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monkey
Happy Holly Days


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quote:
Originally posted by Sara:
quote:
Originally posted by Nocturnal Goddess: The Masquerade:
You can breastfeed without having been pregnant or on meds, though.

Though, back then, I guess any woman who managed to find this out via daily nipple stimulation during sex/mastrubation kept that information to themselves.

Ok, call me naive, but WHAT?!?!? [Eek!]
'Tis true, Sara. Some adoptive mothers successfully nurse their infants. Enough nipple stimulation can sometimes do the trick.

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http://sarahdwebber.wordpress.com/

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Troberg
Angels Wii Have Heard on High


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Yeah, entrust your child to the mother of a child you've had killed. That makes sense...

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/Troberg

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Major D. Saster
The First USA Noel


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quote:
Originally posted by JR:
Does anyone realize that those servants and ladies-in-waiting weren't exactly peasants, either?

Of course - this is the main point. The nearest servants to a queen were ladies from the highest nobility. "Having them get pregnant", then killing their babies would have triggered a civil war at worst, and a baronial rebellion at least.

No king could have afforded to treat the daughters of his most powerful noblemen (most of them being somehow related to him) like cattle... not speaking of the Churches' reaction.

I think the OP is just another "horrors of the Middle Ages" tall story.

And BTW, Troberg, you're absolutely right, too.

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Desperate, but not serious.

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Mosherette
Deck the Malls


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quote:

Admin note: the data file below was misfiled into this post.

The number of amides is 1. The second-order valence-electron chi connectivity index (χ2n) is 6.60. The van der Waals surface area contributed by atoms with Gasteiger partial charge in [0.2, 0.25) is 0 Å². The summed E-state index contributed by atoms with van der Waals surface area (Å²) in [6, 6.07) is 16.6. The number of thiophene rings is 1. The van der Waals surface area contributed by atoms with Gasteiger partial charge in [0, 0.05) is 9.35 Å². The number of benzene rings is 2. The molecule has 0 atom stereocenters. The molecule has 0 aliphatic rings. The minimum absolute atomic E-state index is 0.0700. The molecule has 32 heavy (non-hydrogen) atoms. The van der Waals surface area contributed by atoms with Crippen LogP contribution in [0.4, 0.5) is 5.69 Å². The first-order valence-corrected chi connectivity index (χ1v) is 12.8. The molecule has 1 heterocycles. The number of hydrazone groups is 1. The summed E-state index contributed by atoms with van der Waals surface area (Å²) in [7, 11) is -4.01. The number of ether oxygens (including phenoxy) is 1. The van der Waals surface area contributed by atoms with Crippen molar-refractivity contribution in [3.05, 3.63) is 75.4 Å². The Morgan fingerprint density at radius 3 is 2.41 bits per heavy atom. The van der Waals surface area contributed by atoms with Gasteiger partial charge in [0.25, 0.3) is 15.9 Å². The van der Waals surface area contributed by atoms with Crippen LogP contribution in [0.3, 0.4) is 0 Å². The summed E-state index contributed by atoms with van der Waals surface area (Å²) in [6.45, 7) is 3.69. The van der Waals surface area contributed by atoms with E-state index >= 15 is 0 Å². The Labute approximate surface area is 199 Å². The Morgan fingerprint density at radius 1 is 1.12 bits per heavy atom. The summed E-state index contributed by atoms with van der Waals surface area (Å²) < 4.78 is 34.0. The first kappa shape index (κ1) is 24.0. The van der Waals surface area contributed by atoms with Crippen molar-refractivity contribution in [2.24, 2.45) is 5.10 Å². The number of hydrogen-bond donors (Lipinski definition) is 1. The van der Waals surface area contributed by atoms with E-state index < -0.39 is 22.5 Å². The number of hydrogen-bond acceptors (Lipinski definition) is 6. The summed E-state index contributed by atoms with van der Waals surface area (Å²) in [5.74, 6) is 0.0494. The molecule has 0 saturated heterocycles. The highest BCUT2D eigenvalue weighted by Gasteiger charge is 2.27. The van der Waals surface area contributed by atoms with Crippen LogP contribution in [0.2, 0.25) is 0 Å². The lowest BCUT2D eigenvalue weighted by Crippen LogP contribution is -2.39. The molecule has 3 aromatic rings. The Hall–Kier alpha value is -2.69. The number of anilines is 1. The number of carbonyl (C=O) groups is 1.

Originally posted by Seaboo Muffinchucker:
quote:
Originally posted by Karmyn:
But Queen Mary and Queen Elizabeth never had children. Althought Mary did have phantom pregnancies ...

I saw that on current topics and went WTH? Because, of course, the current Queen is Elizabeth and her mother's name was Mary. [lol]

I know your post wasn't humorously intended, Karmyn, but I thank you for the laugh, anyway.

Seaboe.

Nitpick: the current Queen Elizabeth's mother was called Elizabeth (Lady Elizabeth Angela Marguerite Bowes-Lyon to be precise). The Queen's paternal grandmother was Queen Mary (actual name Princess Victoria Mary Augusta Louise Olga Pauline Claudine Agnes May of Teck).

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Silence should never under any circumstances be construed as agreement. A lot of the time, it's simply a reflection that someone just said something so stupid that no response could possibly do it justice. - Ramblin' Dave

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franjava
Deck the Malls


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quote:
Originally posted by Nocturnal Goddess: The Masquerade:
You can breastfeed without having been pregnant or on meds, though.

It's amazing that this "secret" is kept from women, isn't it? Sometimes you might have to supplement with formula, but if you have a good sucking infant or decent pump, you can get a good flow going. I wonder how many adoptive mothers would love to have done this except for not knowing! It's a good way for them to feel like it's "their" baby.

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Never eat anything given to you by a toddler.

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Aud
We Three Blings


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quote:
Originally posted by franjava:
quote:
Originally posted by Nocturnal Goddess: The Masquerade:
You can breastfeed without having been pregnant or on meds, though.